Interview with Don Byron

DON BYRON: I think as an artist, your job is to define the smallest space possible. I mean, look at Robert Johnson, I mean, he’s just talking about himself. He’s just playing his stuff. And then the circle of people that connect with that expands. But to make real art, the space that you work in, for me, should be fairly small, to make populous music is to try to say that this big ass circle of people is who you’re making this music for. But I don’t get that feeling, you know, when I listen to a Carole King record, I don’t get the feeling that she’s trying to make a humongo pop record. This is a small space. This is, you know, from the clavicle to the clavicle. It’s not about, you know, then, whether people are gonna get to connect with that is hit or miss. And that’s where the industry kind of messes things up.

FRANK J. OTERI: Sometimes it gets in the way.

DON BYRON: Because to make real art, you have to, you have to be looking inwards, and really maybe defining small places in yourself, at different times different places

FRANK J. OTERI: So, loaded question. Who do you consider your audience to be?

DON BYRON: Gee whiz.

FRANK J. OTERI: [laughs]

DON BYRON: You know, I had a real problem for a long time, especially with the klezmer shit, because I think those people thought that they were my audience, but they really were Mickey Katz‘s audience, or they were klezmer music’s audience, you know, because a lot of those people knew my work, people that followed klezmer knew the Klezmer Conservatory Band, so it wasn’t, some of them it wasn’t just Mickey Katz. I think that I don’t really have one audience the way that some people do. I think there are some jazz people that give it up to me, I think there’re some new music people that give it up to me, I think there’re some people across different spaces of music making and music listening who give it up to me. You know, some Latin cats give it up to me. You know, some don’t. Some classical cats give it up to me, some don’t. You know, but…

FRANK J. OTERI: And it changes with each record.



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DON BYRON: And it changes with each record, because for some people, you know, what I’m doing is really not relevant. For someone who’s into Bug Music, Nu Blaxploitation is not relevant.

FRANK J. OTERI: And that was the next record right after it, too.

DON BYRON: Yeah. I mean, it took a while to make that record but it was the next record. You know, I mean… But that’s not really unusual. I remember I was watching Bravo one day and John Waters was on for a couple of hours, and he was saying, you know, “Gee, you know, like Joe and Jane Blow in Indiana, they love Hairspray, so they’re going to check out Pink Flamingos.” [laughs] Surprise!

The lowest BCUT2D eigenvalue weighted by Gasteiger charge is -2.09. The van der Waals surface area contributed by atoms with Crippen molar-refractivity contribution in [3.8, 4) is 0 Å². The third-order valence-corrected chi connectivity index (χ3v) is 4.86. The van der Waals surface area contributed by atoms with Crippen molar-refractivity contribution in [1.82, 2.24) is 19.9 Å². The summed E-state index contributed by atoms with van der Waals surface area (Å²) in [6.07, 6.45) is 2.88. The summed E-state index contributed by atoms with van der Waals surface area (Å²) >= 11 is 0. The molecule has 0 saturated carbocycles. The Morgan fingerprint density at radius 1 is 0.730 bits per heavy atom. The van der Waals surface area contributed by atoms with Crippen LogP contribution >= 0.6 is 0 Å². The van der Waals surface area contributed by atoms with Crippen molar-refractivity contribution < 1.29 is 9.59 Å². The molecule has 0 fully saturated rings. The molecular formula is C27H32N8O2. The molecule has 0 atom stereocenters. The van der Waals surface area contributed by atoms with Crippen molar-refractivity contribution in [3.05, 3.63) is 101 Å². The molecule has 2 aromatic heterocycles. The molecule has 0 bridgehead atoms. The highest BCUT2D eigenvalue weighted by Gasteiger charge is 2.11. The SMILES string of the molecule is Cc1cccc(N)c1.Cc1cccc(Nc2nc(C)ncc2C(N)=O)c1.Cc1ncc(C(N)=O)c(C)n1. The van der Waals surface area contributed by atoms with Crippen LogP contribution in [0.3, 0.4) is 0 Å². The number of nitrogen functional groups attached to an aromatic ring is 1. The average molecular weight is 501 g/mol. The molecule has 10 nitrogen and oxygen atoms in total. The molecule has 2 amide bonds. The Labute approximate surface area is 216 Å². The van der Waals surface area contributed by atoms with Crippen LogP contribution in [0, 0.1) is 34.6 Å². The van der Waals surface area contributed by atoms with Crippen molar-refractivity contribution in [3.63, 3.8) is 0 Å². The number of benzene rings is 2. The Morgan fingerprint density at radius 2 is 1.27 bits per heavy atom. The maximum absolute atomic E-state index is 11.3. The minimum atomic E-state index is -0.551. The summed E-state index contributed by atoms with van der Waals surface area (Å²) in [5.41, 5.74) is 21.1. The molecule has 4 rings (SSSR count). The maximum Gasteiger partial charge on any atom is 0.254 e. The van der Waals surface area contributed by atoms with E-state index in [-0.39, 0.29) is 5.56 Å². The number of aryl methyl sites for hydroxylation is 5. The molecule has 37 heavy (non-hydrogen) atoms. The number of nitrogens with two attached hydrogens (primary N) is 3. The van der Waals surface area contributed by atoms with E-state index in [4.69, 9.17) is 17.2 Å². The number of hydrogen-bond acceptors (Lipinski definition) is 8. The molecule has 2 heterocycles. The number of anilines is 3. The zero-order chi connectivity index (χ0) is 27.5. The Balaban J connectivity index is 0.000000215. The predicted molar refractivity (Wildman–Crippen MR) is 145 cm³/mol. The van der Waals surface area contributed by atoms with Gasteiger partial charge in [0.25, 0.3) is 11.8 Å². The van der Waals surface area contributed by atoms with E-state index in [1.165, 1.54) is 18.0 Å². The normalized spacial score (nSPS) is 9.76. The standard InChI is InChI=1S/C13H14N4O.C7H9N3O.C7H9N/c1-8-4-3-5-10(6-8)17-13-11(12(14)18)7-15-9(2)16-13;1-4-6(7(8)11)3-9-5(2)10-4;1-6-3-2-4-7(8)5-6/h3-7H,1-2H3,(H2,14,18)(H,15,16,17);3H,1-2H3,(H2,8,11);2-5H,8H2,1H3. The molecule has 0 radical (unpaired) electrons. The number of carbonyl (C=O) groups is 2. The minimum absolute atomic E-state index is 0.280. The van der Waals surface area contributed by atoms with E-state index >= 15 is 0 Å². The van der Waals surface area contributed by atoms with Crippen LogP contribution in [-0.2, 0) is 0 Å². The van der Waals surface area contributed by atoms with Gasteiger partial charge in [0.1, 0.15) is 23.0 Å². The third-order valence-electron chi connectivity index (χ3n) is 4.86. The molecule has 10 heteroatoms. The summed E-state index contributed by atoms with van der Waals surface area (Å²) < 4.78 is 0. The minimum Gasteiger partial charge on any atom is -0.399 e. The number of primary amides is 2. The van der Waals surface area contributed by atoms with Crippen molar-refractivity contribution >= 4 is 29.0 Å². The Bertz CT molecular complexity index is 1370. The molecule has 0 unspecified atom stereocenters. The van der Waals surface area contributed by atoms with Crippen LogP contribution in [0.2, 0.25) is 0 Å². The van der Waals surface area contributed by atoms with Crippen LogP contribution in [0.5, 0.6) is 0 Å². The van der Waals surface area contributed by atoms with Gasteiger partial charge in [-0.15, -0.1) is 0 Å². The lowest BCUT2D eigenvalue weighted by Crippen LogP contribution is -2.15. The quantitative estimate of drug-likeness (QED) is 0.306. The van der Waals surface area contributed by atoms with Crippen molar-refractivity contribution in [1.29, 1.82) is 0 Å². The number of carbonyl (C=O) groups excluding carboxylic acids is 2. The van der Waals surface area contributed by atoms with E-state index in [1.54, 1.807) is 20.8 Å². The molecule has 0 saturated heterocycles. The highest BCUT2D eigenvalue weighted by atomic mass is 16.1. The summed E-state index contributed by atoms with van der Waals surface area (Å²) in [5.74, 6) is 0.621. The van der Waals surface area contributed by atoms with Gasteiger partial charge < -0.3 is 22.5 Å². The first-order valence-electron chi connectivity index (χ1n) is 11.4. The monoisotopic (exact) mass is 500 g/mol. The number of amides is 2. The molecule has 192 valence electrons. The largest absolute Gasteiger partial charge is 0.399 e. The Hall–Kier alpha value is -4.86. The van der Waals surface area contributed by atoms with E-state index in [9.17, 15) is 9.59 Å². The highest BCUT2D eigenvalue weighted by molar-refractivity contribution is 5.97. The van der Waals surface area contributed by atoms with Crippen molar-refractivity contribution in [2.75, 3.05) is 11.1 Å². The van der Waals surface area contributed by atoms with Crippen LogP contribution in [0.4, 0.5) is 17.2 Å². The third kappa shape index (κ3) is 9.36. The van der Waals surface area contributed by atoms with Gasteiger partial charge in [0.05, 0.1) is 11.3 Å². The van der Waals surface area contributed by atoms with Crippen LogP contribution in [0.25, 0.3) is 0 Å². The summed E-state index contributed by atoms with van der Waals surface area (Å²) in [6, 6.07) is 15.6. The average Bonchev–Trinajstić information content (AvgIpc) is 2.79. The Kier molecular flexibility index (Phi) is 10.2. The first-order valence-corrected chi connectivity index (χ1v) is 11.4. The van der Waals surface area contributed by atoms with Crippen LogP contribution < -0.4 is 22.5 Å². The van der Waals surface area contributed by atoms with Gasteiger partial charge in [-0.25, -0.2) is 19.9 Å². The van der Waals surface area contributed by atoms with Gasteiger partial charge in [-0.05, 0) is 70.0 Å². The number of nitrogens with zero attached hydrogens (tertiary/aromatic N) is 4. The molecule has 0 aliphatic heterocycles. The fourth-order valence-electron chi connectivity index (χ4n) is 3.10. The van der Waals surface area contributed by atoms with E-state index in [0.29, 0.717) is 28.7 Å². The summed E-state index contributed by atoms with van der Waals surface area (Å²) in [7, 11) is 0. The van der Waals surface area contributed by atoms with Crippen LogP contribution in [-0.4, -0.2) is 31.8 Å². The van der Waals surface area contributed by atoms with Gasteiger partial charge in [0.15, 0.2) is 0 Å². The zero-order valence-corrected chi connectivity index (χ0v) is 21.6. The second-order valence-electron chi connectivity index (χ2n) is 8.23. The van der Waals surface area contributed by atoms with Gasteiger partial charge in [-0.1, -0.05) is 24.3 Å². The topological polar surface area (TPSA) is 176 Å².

FRANK J. OTERI: [laughs]

DON BYRON: You know what I mean?

FRANK J. OTERI: Yeah.

DON BYRON: And I think… what makes it a little funny is that I’m more like a Johnny Depp-type of musician than a James Cagney, where you’re always going to get, you know what you’re going to get. If you didn’t want that, you wouldn’t get this cat. I’m more, you know, Dustin Hoffman back in the day, when he was just, you know, one time he’s a ninety-year-old Indian… But the real difference is that people check out different films all the time. People are very environmental about music, and they don’t necessarily check out all these different musics, all the time. You know, for somebody, you know, some white woman, who’s really conservative, who loves Bug Music, you know, she doesn’t own any Mandrill. She doesn’t own any. I know she doesn’t. She probably doesn’t have any Sly either. So, who my audience is, I mean, that’s, it’s just really tough…

FRANK J. OTERI: But in some ways, ideally, if someone’s a fan of Bug Music, you might open up some minds if they buy Nu Blaxsploitation, they might go buy a Mandrill record, or they might go and buy There a Riot Goin’ On

DON BYRON: One of these websites, I think it was Amazon.com, where people could comment, some of the comments on Nu Blaxsploitation, I mean, some of the cats were like, “DON BYRON is keeping it real. Kumbaya. Go on, brother.” And then, all of a sudden, “this is the worst piece of crap I ever heard in my life.”

FRANK J. OTERI: I was actually reading those comments.

DON BYRON: Oh, man, one of them is so funny because it’s just so obvious, it’s just so obvious. It’s not even like, how many other things like that do you own? You know, it’s not, you know, “I have Sunny Ade‘s record and his record is better than yours.” It’s not that.

FRANK J. OTERI: Right.

DON BYRON: You know, it’s a fish out of water.

FRANK J. OTERI: How many people own the collected works of Raymond Scott as well as Fear of a Black Planet?

DON BYRON: Not too many… The Raymond Scott thing is somethin’ else. Now he’s developed an audience and it’s in the pocket of some kind of hipness.

FRANK J. OTERI: Now they’re re-issuing everything. They’ve even re-released this record he did of music for babies…

DON BYRON: I’ve got some really off Raymond Scott stuff. I’ve got the baby thing, some big band thing, there’s even a record he produced of Bo Diddley. This cat was out there.

FRANK J. OTERI: Well, the most interesting people always are. They don’t want to be boxed in by categories. The minute you put a label on something, you limit what it can be…